Arwady is playing a dangerous game of chicken. The Star-Ledger's troubles may be real, but saber-rattling does nothing to solve them. It's hard to take his threat to close the paper seriously, given that its reporters supply a lot of other content to other Newhouse papers in the region, including the Jersey Journal, the Trenton Times and the Staten Island Advance.
Get rid of the Star-Ledger and you cripple the other titles, which have already been hobbled by mediocrity, thin staffs and declining numbers. Donald Newhouse is too smart to let that happen. The drivers know that. Which doesn't mean they won't have to give up some of what's in their contract. But they also know that what's ailing the Star-Ledger isn't of their making.
William McGurn writes as if he's mighty pleased with himself in his "Main Street" column in today's Wall Street Journal.
McGurn senses a gotcha moment because The New York Times, or at least its editorialists, have stopped using "civil war," a term it began using in 2006,to describe the current mess in Iraq.
"As someone who was in Mr. Bush's speechwriting shop at the time, I remember the horrible stories coming out of Iraq ... The violence was real, it reflected religious divisions, and on the face of it, civil war was a reasonable description."
But, and you knew there would be a but:
"So why did the president resist the characterization? The answer is that he resisted using "civil war" for the same reason the Times likely embraced it: It was a loaded term.
If the conflict in Iraq was really a civil war, the implication was, first, that the United States had no place being there; second, that it was hopeless. "
At least give points to McGurn for being honest about why the term was anathema in the White House, and for confirming the state of denial where Dubya and his acolytes were in residence. Without saying so, McGurn appears to be all chipper about The Surge being a scourge on sectarian violence.
"The fact is, though some of its columnists call Iraq a civil war, the Times hasn't run an editorial saying so since last November. Could that editorial silence be the Gray Lady's way of admitting a mistake? If I were the president, I think I'd take that as a 'yes'."
Well, of course you would, because that would be the easy way out. And even if the Shiite-Shia smackdown isn't in full bore, Baghdad is hardly on its way to becoming the Eden of the Middle East.
If McGurn simply turns to page A20 of today's Journal, he'll see that at least 35 people were killed in a new wave of bombings in Baghdad. If it's not a civil war, then the insurgents didn't get the memo.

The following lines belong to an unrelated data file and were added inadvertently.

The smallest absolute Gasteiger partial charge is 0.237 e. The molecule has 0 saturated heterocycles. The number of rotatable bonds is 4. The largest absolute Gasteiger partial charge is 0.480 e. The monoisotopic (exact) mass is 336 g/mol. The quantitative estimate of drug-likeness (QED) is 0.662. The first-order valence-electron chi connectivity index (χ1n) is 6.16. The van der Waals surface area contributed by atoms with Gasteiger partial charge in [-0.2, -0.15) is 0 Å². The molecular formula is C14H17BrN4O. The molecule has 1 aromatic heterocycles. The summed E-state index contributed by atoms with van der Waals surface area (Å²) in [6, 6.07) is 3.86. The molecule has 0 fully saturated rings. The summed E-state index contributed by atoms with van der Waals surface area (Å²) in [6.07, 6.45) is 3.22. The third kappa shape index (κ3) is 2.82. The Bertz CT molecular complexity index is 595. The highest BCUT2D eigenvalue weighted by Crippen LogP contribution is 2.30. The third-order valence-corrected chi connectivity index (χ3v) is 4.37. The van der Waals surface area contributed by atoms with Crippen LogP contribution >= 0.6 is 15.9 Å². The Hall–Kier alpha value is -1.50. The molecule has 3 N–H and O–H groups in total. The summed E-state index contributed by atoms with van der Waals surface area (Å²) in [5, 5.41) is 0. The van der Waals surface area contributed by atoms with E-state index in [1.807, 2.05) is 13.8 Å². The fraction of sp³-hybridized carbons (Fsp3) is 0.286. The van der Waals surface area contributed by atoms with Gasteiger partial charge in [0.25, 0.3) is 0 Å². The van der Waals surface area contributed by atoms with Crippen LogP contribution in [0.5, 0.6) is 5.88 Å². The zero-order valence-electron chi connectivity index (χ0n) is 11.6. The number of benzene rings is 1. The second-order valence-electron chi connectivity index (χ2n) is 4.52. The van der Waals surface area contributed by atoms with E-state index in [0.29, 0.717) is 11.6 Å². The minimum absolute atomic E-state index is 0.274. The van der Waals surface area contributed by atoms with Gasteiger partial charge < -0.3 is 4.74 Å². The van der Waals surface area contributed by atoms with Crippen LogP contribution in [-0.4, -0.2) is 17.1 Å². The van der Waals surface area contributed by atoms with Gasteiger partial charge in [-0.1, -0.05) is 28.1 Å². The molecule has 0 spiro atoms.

Monday, September 08, 2008
Ah, youth, especially the newbies who are braving journalism school, especially when they have to put up with professors who remember when newsrooms still had copyboys and allowed smoking.
On exhibit is one Alana Taylor, an NYU junior who knows she doesn't have it all figure out yet, except for one thing -- print versions of newspapers suck, especially The New York Times.
"Every single journalism class at NYU has required me to bring the bulky newspaper. I don’t understand why they don’t let us access the online version, get our current events news from other outlets, or even use our NYTimes app on the iPhone."
Now, it would be easy to simply say Taylor is a spoiled Missy Boo-Hoo bothered by the fact that she has to be pried away from Facebook long enough to read the Times. As I told her in a comment to her blog post, holding the paper and choosing what to read is still easier and infinitely more rewarding than the online experience can offer, at least for now.
But if you look at her full post in a broader context, she has a point. The NYU J-school apparently still doesn't have a handle on so-called new media beyond teaching some of the technical how-to stuff, according to Taylor.
It's hard, then, for profs to relate to how their students are most frequently interacting with media, which unfortunately does not include reading a print newspaper very often.
In other words, Taylor and her classmates need a mix -- a healthy dose of the new and constant reminders of the old, to remind students of where the bedrock of journalism can be found.
"At this point I may not learn too much I don’t already know about my generation and where it’s taking journalism. But one thing’s for sure — I’m certainly going to gain some insight into what exactly they mean by generation gap."